TEMPE, Ariz. -- The talk on the street here is not about murder.
Arizona State receiver Derek Hagan just got picked as a Playboy preseason All-American. Basketball star Ike Diogu might or might not leave early for the NBA. The Suns are making a playoff run. The ASU campus is winding down for another year. Tank tops and flip flops rule.
|Former RB Loren Wade averaged 3.7 yards per carry in 2004. (AP)|
"I was kind of fearful of the fact that it could continue to be news," Kishore Joseph said recently. Joseph is the general manager of the popular Stateside Grill, near Sun Devil Stadium. "It's not. Let's look to the future. ... That's the vibe I'm getting."
It might be callous to say, but it seems that the horrific act has been pushed to the background in the Valley of the Sun -- in part, because of the above factors; in part, because Wade's former teammates have to be resilient. They don't have a choice.
"It took a while to get over it," said tight end Zach Miller. "You're initial shock factor is just like, 'Wow, it's crazy.' Eventually over time -- a few weeks -- you learn to accept it and get through it."
Wade set the school's freshman rushing record in 2003. He had been linked to a series of off-field problems throughout his career before the murder.
Wade's presence on the roster added to the hype over this being Arizona State's best team since the 1996 Rose Bowl squad. Miller was the Pac-10 freshman of the year and a freshman All-American. Hagan just ran a 4.44-second 40 on pro timing day and is considered a Biletnikoff Award (best receiver) favorite. Quarterback Sam Keller threw three touchdown passes in his first career start in the Sun Bowl.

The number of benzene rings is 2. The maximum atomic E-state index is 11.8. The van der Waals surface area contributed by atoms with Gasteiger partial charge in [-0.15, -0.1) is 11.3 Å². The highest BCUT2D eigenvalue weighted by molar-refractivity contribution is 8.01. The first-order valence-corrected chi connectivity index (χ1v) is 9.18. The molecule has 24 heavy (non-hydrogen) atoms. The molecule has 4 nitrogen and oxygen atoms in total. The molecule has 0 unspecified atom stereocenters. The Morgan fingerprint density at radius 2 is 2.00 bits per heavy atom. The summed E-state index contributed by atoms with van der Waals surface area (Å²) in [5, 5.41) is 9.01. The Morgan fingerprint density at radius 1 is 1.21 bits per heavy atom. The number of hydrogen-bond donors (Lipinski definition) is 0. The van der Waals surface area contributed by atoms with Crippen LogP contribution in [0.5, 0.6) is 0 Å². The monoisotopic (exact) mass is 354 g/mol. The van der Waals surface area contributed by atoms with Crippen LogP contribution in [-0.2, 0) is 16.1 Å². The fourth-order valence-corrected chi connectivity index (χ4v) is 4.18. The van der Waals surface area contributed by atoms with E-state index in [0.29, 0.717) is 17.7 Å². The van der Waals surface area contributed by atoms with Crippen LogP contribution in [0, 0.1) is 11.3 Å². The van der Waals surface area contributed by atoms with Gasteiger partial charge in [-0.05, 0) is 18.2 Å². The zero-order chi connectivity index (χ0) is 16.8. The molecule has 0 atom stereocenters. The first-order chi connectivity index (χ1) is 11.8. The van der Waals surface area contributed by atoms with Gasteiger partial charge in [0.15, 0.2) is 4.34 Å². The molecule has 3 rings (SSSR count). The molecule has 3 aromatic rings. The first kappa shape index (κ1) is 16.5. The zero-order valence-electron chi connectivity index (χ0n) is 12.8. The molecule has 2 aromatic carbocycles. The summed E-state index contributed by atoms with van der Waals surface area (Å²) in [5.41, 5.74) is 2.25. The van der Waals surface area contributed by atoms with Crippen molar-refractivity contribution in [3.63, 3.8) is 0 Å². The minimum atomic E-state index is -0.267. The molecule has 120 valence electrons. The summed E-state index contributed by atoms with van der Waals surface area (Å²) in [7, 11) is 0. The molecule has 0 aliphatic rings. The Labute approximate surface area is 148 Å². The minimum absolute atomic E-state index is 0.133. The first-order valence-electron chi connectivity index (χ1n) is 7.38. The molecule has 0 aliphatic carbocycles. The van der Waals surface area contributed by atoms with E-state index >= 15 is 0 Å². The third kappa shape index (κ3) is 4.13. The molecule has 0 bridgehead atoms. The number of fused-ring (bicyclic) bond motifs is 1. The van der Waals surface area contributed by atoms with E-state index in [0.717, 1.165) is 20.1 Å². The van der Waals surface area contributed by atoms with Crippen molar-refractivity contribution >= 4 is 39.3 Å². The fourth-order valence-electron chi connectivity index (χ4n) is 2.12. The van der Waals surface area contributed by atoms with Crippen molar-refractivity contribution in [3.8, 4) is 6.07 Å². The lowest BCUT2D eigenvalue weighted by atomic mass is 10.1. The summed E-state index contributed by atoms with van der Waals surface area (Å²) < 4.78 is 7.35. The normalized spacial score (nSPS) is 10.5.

Without Wade, Arizona State is still the Pac-10's next-best team, hoping to end USC's reign of excellence. It's a lot easier to think about that than of a former teammate in prison. Wade allegedly shot Faulkner in the parking lot of a Phoenix nightclub after Faulker had talked to a female friend of Wade's.
Keller was literally handing off to Wade one day in spring practice and dealing with the tragedy the next.
"Bottom line is we're going to come out of this stronger than ever because we don't have any choice," Keller said. "You have to take the positive out of any horrible situation. Without overlooking the most important factor that this was a tragedy, all we can do is rebound."
Miller grew up in the Phoenix area and has been able to gauge the region's reaction.
"That will be completely over with by (the fall)," Miller said. "The only people that will bring it up is media and stuff. Our team is disciplined enough and mature enough to move on from that.